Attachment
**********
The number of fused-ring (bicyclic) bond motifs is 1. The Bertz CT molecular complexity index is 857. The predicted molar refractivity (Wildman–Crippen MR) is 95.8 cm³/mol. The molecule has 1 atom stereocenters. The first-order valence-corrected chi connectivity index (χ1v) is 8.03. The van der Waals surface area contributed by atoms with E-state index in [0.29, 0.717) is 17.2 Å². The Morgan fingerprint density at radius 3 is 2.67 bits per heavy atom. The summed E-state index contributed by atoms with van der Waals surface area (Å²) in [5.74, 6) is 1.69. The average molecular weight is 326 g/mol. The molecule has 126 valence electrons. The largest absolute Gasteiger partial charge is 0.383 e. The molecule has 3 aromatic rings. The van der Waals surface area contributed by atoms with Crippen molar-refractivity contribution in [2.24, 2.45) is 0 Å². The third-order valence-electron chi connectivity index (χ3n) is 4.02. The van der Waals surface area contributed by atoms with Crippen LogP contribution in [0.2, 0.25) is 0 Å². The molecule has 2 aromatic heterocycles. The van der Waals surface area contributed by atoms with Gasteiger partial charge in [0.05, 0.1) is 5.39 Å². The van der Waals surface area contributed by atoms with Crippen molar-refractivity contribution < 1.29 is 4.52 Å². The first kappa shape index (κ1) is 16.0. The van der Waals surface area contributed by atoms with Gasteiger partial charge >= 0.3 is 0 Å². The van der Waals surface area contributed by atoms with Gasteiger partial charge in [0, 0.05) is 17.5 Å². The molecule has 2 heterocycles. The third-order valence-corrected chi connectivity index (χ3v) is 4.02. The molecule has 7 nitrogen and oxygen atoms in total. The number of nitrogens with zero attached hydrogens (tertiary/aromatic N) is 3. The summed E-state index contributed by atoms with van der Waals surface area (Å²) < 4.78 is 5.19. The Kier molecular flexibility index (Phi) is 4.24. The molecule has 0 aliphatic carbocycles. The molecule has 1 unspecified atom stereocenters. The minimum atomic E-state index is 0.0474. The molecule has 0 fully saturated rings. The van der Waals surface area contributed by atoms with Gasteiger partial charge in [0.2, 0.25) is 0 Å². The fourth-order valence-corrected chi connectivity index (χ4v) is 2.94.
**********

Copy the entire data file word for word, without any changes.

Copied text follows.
The number of fused-ring (bicyclic) bond motifs is 1. The Bertz CT molecular complexity index is 857. The predicted molar refractivity (Wildman–Crippen MR) is 95.8 cm³/mol. The molecule has 1 atom stereocenters. The first-order valence-corrected chi connectivity index (χ1v) is 8.03. The van der Waals surface area contributed by atoms with E-state index in [0.29, 0.717) is 17.2 Å². The Morgan fingerprint density at radius 3 is 2.67 bits per heavy atom. The summed E-state index contributed by atoms with van der Waals surface area (Å²) in [5.74, 6) is 1.69. The average molecular weight is 326 g/mol. The molecule has 126 valence electrons. The largest absolute Gasteiger partial charge is 0.383 e. The molecule has 3 aromatic rings. The van der Waals surface area contributed by atoms with Crippen molar-refractivity contribution in [2.24, 2.45) is 0 Å². The third-order valence-electron chi connectivity index (χ3n) is 4.02. The van der Waals surface area contributed by atoms with Crippen LogP contribution in [0.2, 0.25) is 0 Å². The molecule has 2 aromatic heterocycles. The van der Waals surface area contributed by atoms with Gasteiger partial charge in [0.05, 0.1) is 5.39 Å². The van der Waals surface area contributed by atoms with Crippen molar-refractivity contribution < 1.29 is 4.52 Å². The first kappa shape index (κ1) is 16.0. The van der Waals surface area contributed by atoms with Gasteiger partial charge >= 0.3 is 0 Å². The van der Waals surface area contributed by atoms with Gasteiger partial charge in [0, 0.05) is 17.5 Å². The molecule has 2 heterocycles. The third-order valence-corrected chi connectivity index (χ3v) is 4.02. The molecule has 7 nitrogen and oxygen atoms in total. The number of nitrogens with zero attached hydrogens (tertiary/aromatic N) is 3. The summed E-state index contributed by atoms with van der Waals surface area (Å²) < 4.78 is 5.19. The Kier molecular flexibility index (Phi) is 4.24. The molecule has 0 aliphatic carbocycles. The molecule has 1 unspecified atom stereocenters. The minimum atomic E-state index is 0.0474. The molecule has 0 fully saturated rings. The van der Waals surface area contributed by atoms with Gasteiger partial charge in [0.2, 0.25) is 0 Å². The fourth-order valence-corrected chi connectivity index (χ4v) is 2.94.